They`re going to get a 90 percent match. And if the year`s 100
percent match today. What these Republican governors would be saying is
because of my ideology, because I don`t like President Obama or I don`t
want to work with Democrats, I`m willing to make the people of my state
suffer. They`re not going to get health insurance because of my ideology.

I think that`s wrong. I think they will come in a few days to
recognize how that is a failed strategy. That their owned people will
reject it. Their surrounding states will get health care and they won`t
take it. I think you will see -- and I hope that people will finally put
partisanship aside and serve the interest of their people and the American
people and move forward with itself.

SHARPTON: Neera Tanden and in Ryan Grim. Thanks to both of you for
your time tonight.

GRIM: Thank you.

TANDEN: Thank you.

SHARPTON: Still ahead, Republicans are still talking a big game about
appeal. But can they really do it? They`re banking on corporate cash.
But AFSCME president, Lee Saunders, has a few things to say about that.

Also the GOP attacks on broccoli have hit a dangerous new level.
What`s next, Asparagus?

Stay with us.

(COMMERCIAL BREAK)

SHARPTON: Folks, the right wing has launched every possible attack on
President Obama`s health care law. They call it a government takeover.
They call it socialist. They even call it European. But when Republican
starts bushing tofu to make their points, that`s when I draw the line.

Last week, Louisiana governor, Bobby Jindal said quote, "it really
raises the question, what`s next? Taxes on people who refuse to eat tofu
or refuse to drive a Chevy Volt? Tofu?

Governor Jindal, what`s wrong with tofu? It`s healthy. It`s
delicious. It`s an all American crop raised by soy farmers in the bread
basket of our nation. I`m outraged that Republicans are attacking this new
staple of the American farmer. But then again, the GOP has been
criticizing the produce section for awhile now.

(BEGIN VIDEO CLIP)

REP. JOHN BOEHNER (R-OH), SPEAKER OF THE HOUSE: The government could
decide that we`re going to tax you if you don`t eat broccoli on Tuesday.

UNIDENTIFIED MAN: Well, the Obama administration believes the federal
government can force Americans to purchase broccoli.

UNIDENTIFIED MAN: I love broccoli and eat a lot of it, but it`s not
the federal government`s business to mandate that I eat broccoli or anybody
else for that matter.

UNIDENTIFIED MAN: Can they make by two-year old and four-year-old eat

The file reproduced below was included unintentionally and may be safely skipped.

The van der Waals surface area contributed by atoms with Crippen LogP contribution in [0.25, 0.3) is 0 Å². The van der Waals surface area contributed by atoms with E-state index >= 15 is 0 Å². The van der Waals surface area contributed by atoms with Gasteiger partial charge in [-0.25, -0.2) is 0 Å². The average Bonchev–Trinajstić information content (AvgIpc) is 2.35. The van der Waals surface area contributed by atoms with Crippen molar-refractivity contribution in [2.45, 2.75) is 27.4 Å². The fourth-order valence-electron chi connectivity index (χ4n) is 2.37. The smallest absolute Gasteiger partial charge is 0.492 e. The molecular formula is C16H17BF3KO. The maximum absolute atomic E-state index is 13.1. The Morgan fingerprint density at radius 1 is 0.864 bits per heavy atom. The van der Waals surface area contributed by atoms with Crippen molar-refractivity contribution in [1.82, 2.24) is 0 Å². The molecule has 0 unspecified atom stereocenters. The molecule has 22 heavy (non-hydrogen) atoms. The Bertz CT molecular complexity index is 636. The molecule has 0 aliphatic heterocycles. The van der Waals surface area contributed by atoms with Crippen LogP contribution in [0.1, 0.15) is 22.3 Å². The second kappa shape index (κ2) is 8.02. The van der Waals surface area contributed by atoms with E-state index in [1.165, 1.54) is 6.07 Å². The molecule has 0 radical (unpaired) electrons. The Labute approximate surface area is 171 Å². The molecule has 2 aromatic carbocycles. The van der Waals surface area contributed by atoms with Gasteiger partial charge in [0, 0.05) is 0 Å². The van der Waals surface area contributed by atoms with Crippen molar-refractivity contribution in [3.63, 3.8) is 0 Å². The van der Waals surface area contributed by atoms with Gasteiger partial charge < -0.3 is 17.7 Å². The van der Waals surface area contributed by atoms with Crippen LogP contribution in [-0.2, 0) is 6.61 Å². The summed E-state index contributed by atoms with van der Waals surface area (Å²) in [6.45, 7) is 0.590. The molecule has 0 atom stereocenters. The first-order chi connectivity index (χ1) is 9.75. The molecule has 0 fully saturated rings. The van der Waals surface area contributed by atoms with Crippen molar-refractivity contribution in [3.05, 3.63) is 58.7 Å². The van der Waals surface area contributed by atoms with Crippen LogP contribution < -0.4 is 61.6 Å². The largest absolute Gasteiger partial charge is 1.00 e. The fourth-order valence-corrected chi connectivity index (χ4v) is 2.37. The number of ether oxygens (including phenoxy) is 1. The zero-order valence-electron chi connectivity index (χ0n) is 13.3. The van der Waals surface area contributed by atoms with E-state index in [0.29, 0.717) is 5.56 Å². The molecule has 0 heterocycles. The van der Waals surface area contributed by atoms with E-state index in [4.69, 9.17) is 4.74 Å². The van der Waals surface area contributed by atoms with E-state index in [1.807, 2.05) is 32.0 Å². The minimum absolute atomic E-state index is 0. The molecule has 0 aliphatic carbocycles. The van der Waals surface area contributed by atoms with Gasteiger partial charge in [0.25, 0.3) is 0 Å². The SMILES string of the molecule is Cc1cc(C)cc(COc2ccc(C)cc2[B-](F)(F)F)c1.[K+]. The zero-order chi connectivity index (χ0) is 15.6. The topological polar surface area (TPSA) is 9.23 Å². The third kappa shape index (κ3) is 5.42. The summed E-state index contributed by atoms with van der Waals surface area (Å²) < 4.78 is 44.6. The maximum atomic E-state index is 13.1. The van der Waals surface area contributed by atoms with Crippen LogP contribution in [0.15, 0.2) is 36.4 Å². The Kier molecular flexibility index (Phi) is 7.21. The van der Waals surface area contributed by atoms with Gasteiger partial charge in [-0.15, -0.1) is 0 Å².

the broccoli?

(END VIDEO CLIP)

SHARPTON: Republicans have some funny ideas about vegetables. Awhile
back, House Republicans led a fight to make sure pizza sauce could count as
a vegetable in school lunches. I guess for them, this meat lovers pizza
counts as a salad. Of course, no argument about the health care laws is
ridiculous. Republicans can`t argue about the merits of the law. So, they
just throw red meat to the base. And if the right can`t live with the law,
they`ve got this guy to deal with.

(BEGIN VIDEO CLIP)

PRES. BARACK OBAMA (D), UNITED STATES: We might as well do it now.
Pull off the Band-Aid. Eat our peas.

(END VIDEO CLIP)

SHARPTON: Good advice, Republicans. Do you think we wouldn`t supply
your daily recommended dose of reality? Nice try. But we got you.

(COMMERCIAL BREAK)

SHARPTON: We`re back on POLITICS NATION with the right wing still
reeling from that historic Supreme Court decision. They`re vowing to get
rid of President Obama`s health care law starting next week. With a vote
scheduled on July 11th to repeal it.

Meanwhile, Tea Party groups are planning July fourth rallies and are
going back to the old playbook of seeking out members of Congress and
pressuring them to overturn the law. The GOP is worried this election
could be the last chance to defeat the law.

If President Obama wins re-election and Democrats keep their majority
in the Senate or even take over the House, game over. But the money
they`re pouring in will be unlike anything we`ve ever seen. They`ll do
anything they can to repeal it. But they`ll have to go through our next
guest.

Joining me now is Lee Saunders, the man who will stand up to the
Republicans` plan to block excess to health care insurance to more than 30
million Americans. Last month, he was elected the first African-American